Hong Kong court bans protest anthem

Hong Kong, May 9: Hong Kong’s Court of Appeal on Wednesday granted an application by the government to ban a protest anthem called “Glory to Hong Kong”, overturning a lower court judgment that had rejected such a ban because of its possible “chilling effects” on free speech.
The ruling comes amid what critics say is an erosion in Hong Kong’s rule of law and individual rights amid a sweeping national security crackdown by Beijing that has jailed scores of opposition democrats and shut down liberal media outlets.
The case has implications for internet freedoms and the operations of firms including internet platform operators (IPOs) and technology firms such as Google.
Court of Appeal judges Jeremy Poon, Carlye Chu and Anthea Pang wrote that the composer of the protest song had intended it to be used as a weapon.

“In the hands of those with the intention to incite secession and sedition, the song can be deployed to arouse anti-establishment sentiments,” the judges wrote.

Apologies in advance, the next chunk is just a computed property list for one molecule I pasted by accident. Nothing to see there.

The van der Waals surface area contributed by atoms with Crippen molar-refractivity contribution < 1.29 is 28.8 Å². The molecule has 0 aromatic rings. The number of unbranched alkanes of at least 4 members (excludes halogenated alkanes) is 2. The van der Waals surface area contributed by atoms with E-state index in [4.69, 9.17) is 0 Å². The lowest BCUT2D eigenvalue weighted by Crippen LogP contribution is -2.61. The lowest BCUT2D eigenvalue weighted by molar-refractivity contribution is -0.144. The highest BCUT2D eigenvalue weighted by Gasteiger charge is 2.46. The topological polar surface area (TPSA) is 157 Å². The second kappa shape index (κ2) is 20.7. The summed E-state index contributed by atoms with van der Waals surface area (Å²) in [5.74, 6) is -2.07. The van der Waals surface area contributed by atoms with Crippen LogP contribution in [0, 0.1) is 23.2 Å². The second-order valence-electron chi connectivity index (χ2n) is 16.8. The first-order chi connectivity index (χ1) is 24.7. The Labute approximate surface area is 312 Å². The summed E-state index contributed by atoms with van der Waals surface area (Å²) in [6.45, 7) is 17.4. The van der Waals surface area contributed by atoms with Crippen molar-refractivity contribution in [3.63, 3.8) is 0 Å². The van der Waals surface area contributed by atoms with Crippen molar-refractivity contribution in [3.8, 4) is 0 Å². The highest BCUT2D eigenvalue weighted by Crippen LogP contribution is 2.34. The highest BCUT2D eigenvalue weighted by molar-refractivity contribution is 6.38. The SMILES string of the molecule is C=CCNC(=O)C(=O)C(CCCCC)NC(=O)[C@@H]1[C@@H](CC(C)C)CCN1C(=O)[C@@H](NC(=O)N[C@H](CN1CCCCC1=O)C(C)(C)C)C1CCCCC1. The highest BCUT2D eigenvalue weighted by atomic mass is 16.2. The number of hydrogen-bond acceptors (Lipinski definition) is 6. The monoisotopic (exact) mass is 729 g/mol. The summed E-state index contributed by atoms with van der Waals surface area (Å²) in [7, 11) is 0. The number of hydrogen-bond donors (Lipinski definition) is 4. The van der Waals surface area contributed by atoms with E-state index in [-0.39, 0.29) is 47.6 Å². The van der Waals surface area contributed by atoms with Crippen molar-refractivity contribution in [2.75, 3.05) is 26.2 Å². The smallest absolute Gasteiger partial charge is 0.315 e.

The judges added that “an injunction is necessary to persuade the IPOs to remove the problematic videos in connection with the song” from their platforms.

“Although the IPOs have not taken part in these proceedings, they have indicated that they are ready to accede to the Government’s request if there is a court order.”

Freewheeling Hong Kong returned from British to Chinese rule in 1997, with the guarantee its freedoms would be preserved under a “one country, two systems” formula.